The flooding in North Carolina began Thursday as the outer bands of massive Hurricane Florence lashed towns on the barrier islands and on some of the Tar Heel State’s rivers.
In Morehead City, the rain and surf pounded the shoreline and took aim at the few boats still in the water. In New Bern, on the Neuse River, a CNN correspondent had to keep shifting position in a park as the water kept rising.
Still to come are the hurricane-force winds that cover more than 15,000 square miles — larger than the states of Massachusetts, Connecticut and Rhode Island combined.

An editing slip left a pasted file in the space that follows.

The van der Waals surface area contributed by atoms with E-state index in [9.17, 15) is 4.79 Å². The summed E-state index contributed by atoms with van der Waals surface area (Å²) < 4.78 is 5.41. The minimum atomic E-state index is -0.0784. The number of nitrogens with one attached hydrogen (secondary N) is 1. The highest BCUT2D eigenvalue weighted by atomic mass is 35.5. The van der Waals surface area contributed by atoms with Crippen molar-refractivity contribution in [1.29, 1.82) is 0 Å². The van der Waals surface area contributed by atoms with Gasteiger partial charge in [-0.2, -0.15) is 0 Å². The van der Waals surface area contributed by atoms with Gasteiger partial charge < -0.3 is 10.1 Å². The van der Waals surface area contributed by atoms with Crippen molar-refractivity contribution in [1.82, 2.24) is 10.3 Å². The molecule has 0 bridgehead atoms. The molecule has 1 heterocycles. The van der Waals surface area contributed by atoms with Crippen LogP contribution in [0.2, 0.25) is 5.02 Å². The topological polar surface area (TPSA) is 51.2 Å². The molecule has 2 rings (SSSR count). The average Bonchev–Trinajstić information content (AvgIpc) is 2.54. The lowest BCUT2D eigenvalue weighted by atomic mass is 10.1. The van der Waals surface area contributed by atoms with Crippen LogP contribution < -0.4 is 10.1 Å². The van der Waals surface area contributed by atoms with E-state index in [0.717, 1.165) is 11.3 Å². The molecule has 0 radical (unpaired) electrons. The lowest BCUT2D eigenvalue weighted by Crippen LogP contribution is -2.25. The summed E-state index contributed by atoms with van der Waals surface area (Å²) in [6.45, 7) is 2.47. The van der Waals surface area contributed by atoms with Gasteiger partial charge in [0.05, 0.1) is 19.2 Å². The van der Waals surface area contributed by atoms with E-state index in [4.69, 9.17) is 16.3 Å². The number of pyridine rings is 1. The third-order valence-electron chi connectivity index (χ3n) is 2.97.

The area covered by hurricane-force winds recently doubled — meaning far more people will get blasted with winds topping 73 mph.
“If you’re going to leave — and you should leave, if you haven’t left yet — you should leave now. … Time is running out,” South Carolina Gov. Henry McMaster said Thursday afternoon.
What also makes Florence extremely dangerous are the deadly storm surges, mammoth coastal flooding and historic rainfall expected far inland.
And don’t be fooled by the fact that Florence has weakened slightly to a strong Category 2 hurricane. Categories only represent the speed of sustained winds, and these are still destructive.
Meteorologists from our sister stations along the East Coast are providing live updates twice daily on our website. The next update is 6:00 p.m. You can watch their live discussion below: